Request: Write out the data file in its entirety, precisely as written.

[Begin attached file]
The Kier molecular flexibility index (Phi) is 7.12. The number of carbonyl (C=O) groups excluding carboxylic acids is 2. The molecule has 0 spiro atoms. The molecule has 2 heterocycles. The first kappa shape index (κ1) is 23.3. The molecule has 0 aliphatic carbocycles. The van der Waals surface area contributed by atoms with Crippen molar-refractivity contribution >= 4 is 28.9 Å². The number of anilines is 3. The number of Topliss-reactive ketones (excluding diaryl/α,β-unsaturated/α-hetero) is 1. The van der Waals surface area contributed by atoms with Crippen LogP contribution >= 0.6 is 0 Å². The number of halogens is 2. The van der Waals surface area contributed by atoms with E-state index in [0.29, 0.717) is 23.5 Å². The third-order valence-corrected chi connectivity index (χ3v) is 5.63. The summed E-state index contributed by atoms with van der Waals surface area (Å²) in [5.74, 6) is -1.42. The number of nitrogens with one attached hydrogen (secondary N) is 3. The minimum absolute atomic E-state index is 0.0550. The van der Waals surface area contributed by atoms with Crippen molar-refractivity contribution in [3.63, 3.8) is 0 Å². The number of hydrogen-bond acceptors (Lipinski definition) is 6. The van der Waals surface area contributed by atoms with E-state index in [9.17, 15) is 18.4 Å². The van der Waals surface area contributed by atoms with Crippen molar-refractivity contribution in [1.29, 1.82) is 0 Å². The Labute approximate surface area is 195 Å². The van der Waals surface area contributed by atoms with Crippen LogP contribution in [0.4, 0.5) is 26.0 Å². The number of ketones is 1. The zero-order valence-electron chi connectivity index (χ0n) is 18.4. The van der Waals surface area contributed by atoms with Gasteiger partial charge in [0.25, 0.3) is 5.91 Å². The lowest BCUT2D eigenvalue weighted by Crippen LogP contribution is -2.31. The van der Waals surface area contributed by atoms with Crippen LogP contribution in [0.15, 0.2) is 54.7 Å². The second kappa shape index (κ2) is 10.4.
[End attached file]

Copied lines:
The Kier molecular flexibility index (Phi) is 7.12. The number of carbonyl (C=O) groups excluding carboxylic acids is 2. The molecule has 0 spiro atoms. The molecule has 2 heterocycles. The first kappa shape index (κ1) is 23.3. The molecule has 0 aliphatic carbocycles. The van der Waals surface area contributed by atoms with Crippen molar-refractivity contribution >= 4 is 28.9 Å². The number of anilines is 3. The number of Topliss-reactive ketones (excluding diaryl/α,β-unsaturated/α-hetero) is 1. The van der Waals surface area contributed by atoms with Crippen LogP contribution >= 0.6 is 0 Å². The number of halogens is 2. The van der Waals surface area contributed by atoms with E-state index in [0.29, 0.717) is 23.5 Å². The third-order valence-corrected chi connectivity index (χ3v) is 5.63. The summed E-state index contributed by atoms with van der Waals surface area (Å²) in [5.74, 6) is -1.42. The number of nitrogens with one attached hydrogen (secondary N) is 3. The minimum absolute atomic E-state index is 0.0550. The van der Waals surface area contributed by atoms with Crippen molar-refractivity contribution in [3.63, 3.8) is 0 Å². The number of hydrogen-bond acceptors (Lipinski definition) is 6. The van der Waals surface area contributed by atoms with E-state index in [9.17, 15) is 18.4 Å². The van der Waals surface area contributed by atoms with Crippen molar-refractivity contribution in [1.29, 1.82) is 0 Å². The Labute approximate surface area is 195 Å². The van der Waals surface area contributed by atoms with Crippen LogP contribution in [0.4, 0.5) is 26.0 Å². The number of ketones is 1. The zero-order valence-electron chi connectivity index (χ0n) is 18.4. The van der Waals surface area contributed by atoms with Gasteiger partial charge in [0.25, 0.3) is 5.91 Å². The lowest BCUT2D eigenvalue weighted by Crippen LogP contribution is -2.31. The van der Waals surface area contributed by atoms with Crippen LogP contribution in [0.15, 0.2) is 54.7 Å². The second kappa shape index (κ2) is 10.4.